In my second attempt at college after failing the first, a professor of higher education gave a lecture about learning. He boomed a promise from the stage: "If you go to the same place at the same time for 4 hours and eliminate all distractions — food, TV, a phone, etc. — you will learn to focus and I promise you will graduate in the top 2% of your class."
It sounded too good to be true but I was young and gullible enough to believe it. Thank God I did because it transformed my life.
Cal's previous book, Deep Work, reminded me of that lecture, except he took it several steps further. He said the brain is like the rest of our bodies, it adapts to stimulus. If you constantly interrupt it, it adapts to thinking about a million small things instead of the big, important ones and loses its ability for deep work that intense focus requires.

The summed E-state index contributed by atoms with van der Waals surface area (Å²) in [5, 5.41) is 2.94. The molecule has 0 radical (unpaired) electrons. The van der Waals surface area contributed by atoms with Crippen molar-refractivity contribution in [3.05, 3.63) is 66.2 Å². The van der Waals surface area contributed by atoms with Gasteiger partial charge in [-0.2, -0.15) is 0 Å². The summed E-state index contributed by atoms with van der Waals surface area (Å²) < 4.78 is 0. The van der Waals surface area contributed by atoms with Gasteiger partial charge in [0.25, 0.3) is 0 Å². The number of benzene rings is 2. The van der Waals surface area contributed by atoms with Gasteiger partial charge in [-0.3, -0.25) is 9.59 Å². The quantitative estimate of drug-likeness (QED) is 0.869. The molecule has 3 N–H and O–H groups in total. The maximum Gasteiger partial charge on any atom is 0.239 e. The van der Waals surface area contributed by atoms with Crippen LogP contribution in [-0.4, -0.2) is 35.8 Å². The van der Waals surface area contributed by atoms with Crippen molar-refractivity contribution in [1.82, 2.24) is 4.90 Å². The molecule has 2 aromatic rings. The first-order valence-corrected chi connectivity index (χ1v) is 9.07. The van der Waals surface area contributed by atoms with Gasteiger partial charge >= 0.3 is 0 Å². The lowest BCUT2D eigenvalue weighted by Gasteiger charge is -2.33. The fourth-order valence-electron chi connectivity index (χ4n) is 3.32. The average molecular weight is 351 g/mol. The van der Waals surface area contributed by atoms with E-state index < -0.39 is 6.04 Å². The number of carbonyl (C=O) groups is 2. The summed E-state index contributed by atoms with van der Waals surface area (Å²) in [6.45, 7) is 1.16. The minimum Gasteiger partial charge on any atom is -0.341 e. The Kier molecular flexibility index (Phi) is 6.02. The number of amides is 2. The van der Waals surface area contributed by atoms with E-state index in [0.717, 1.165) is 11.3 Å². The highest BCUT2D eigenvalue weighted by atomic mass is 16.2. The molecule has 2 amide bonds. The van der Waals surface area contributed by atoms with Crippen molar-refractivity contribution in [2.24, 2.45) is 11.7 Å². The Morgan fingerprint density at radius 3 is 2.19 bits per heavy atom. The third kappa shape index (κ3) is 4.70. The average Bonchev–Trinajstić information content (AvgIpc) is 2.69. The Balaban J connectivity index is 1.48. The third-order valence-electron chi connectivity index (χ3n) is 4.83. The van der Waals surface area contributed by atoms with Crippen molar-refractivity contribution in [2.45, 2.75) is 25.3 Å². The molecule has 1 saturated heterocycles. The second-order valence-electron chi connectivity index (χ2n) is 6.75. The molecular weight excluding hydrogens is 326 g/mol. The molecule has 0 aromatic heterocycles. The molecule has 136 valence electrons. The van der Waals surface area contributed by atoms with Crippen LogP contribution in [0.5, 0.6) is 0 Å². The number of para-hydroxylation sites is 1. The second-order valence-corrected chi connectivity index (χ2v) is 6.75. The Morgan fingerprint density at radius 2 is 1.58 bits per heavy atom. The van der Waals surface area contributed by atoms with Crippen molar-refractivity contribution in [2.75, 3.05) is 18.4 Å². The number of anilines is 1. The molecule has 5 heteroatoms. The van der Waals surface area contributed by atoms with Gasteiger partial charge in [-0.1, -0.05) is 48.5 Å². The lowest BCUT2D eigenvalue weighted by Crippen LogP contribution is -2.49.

As I read Digital Minimalism, I became much more aware of the wasted brain cycles and broken concentration that comes from Instagram feeling the need to ding you because you haven't visited for awhile. Or Facebook alerting you of something that can wait until you're on Facebook later.
What I've taken from Cal's books is the need to remove distractions during certain blocks of the day and a need to shut it all off and rest the brain so it can focus on something important again.
One example was working with John Grisham's agent in another life. His agent said Grisham goes to his loft for 6 hours a day to write uninterrupted. He can't be contacted then. After that he coaches little league and doesn't want to think about work. But there are set times of the day he takes calls and reads his email.